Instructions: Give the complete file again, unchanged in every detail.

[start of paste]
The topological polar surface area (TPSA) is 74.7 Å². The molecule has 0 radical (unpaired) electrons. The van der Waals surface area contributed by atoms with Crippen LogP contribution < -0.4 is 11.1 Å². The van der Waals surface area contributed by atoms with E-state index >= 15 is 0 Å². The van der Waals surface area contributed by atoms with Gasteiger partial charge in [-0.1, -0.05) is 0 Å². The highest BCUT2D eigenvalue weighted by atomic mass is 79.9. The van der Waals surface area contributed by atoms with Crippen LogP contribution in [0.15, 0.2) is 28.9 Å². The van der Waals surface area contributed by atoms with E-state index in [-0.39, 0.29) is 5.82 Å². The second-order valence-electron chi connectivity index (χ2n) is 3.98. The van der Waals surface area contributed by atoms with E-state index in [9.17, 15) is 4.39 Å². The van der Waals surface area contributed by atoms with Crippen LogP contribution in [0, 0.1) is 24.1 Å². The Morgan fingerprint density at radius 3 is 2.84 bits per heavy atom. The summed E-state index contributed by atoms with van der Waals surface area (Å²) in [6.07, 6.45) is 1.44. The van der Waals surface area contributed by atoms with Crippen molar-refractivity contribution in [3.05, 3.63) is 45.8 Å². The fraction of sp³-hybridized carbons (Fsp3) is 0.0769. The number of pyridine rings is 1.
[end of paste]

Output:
The topological polar surface area (TPSA) is 74.7 Å². The molecule has 0 radical (unpaired) electrons. The van der Waals surface area contributed by atoms with Crippen LogP contribution < -0.4 is 11.1 Å². The van der Waals surface area contributed by atoms with E-state index >= 15 is 0 Å². The van der Waals surface area contributed by atoms with Gasteiger partial charge in [-0.1, -0.05) is 0 Å². The highest BCUT2D eigenvalue weighted by atomic mass is 79.9. The van der Waals surface area contributed by atoms with Crippen LogP contribution in [0.15, 0.2) is 28.9 Å². The van der Waals surface area contributed by atoms with E-state index in [-0.39, 0.29) is 5.82 Å². The second-order valence-electron chi connectivity index (χ2n) is 3.98. The van der Waals surface area contributed by atoms with E-state index in [9.17, 15) is 4.39 Å². The van der Waals surface area contributed by atoms with Crippen LogP contribution in [0, 0.1) is 24.1 Å². The Morgan fingerprint density at radius 3 is 2.84 bits per heavy atom. The summed E-state index contributed by atoms with van der Waals surface area (Å²) in [6.07, 6.45) is 1.44. The van der Waals surface area contributed by atoms with Crippen molar-refractivity contribution in [3.05, 3.63) is 45.8 Å². The fraction of sp³-hybridized carbons (Fsp3) is 0.0769. The number of pyridine rings is 1.